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artist interview - billur kazaz

artist interview - billur kazaz


Sit Billur Kazaz down with some plants, some paint and a cup of water, and she's well and truly in her happy place.

Sit Billur Kazaz down with some plants, some paint and a cup of water, and she's well and truly in her happy place. The New York local dabbles in watercolour and ink, creating floods of people diving in budgie-smugglers, sweet and surprisingly soft-looking cacti, and cosy, curled-up cats, amongst a bunch of other things. We had a chat with her below.

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What is your name and how old are you? My name is Billur Kazaz and I just turned 24.

How does where you live affect your art? The strive for survival and greatness in New York is like nowhere else in the world. Living in New York City has directly affected my work and you can see the organised chaos in most of my patterns. There is constant exploring, stimulation, and hunger for greenery, which I try to make up for by drawing and hoarding plants.

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How did you get started with this medium? Watercolour was something I fell in love with immediately at a young age. I was really restless growing up, so my mum occupied my attention with any art project she could come up with and that was my introduction to watercolours. I’ve tried working in almost every medium and watercolour is still my favourite.

Please describe the space where you do most of your creation – whether it’s your art studio or kitchen bench! An art studio is the dream, but for now I work primarily from my desk that’s located between my kitchen and sofa (aka my living room). New York is not the friendliest location to have a large workspace. If I take on a bigger project it usually swallows up my whole apartment!

Are there any downsides to this medium? Watercolour adds so much unique texture and so many watermarks to your work, but it is not a forgiving medium. You can’t really paint over it and start again once it’s dry.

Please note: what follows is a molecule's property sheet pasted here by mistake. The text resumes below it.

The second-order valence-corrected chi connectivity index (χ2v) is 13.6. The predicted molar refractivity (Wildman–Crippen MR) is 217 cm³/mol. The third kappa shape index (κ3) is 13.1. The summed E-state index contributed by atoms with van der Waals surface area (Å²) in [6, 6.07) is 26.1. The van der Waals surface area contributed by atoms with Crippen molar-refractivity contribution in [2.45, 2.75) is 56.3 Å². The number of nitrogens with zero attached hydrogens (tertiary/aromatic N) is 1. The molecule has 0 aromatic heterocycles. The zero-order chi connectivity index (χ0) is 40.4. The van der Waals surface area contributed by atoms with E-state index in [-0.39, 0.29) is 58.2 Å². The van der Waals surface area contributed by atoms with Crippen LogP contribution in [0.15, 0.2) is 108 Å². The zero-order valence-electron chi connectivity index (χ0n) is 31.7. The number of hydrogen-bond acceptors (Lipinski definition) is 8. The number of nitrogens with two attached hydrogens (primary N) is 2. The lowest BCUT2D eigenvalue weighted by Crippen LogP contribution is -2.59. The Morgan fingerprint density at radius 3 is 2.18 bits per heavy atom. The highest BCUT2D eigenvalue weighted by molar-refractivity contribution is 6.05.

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Is there a running theme to the work you create, or do you just make whatever comes to mind? I’m not the best at telling jokes, but drawing is how I express my sense of humour and make people smile. My work usually reflects my personal life and my love for food, animals, and plants. I usually get obsessive about a certain topic and draw it till it is out of my system, much like listening to your new favourite song 100 times till it’s no longer stuck in your head.

What makes your work unique and truly your own? I like to give life to ordinary objects with my illustrations. If I can draw a sandwich and make you laugh, I’ve succeeded.

How has your style changed over time? I used to draw in a realist style using as many colours as possible and blending them for hours. My work was really stiff. This was until my professor forced me to complete a series of drawings using only a pen and one colour. I was horrified at first, but that’s how my style changed into the one I have now.

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If you were to teach an art appreciation class, what kind of lessons would you try to teach your students?
I would teach one of two lessons:

One thing that I hate hearing is how people are so “bad” at art. I would teach an art appreciation class to discover what type of art they are good at or enjoy.

I would teach my students patience – I’m a super impatient person but when it comes to art I have endless patience for intricate patterns and details. Even the most impatient person can reach a calm state when doing such repetitive and detailed work.

What is the strangest thing or thought that has inspired a piece of work? The strangest thing that has inspired me to create work is not so strange at all… I was inspired by the idea of fitting in and created a series of drawings being a cat, cactus, and even a piece of cake!

What’s the coolest art tip you’ve ever received? When someone asks, “ How long did it take you to make that?” Your answer should be your whole life! It might have taken you only two minutes to make that drawing, but that’s only because you have dedicated so many years to your craft. That’s the best tip I have ever received about valuing my art.

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What other budding artists do you love?
I love the work of so many young artists, but some recent favourites are Sophie Roach, Monica Ramos, Jeannie Phan, and Rachel Levit.

What would you be doing if you weren’t making art? I would either be a food photographer, or have my own nursery so I could be around plants all day.

Where can we see more of your work? and recent doodles or upcoming projects from my instagram @billurkazaz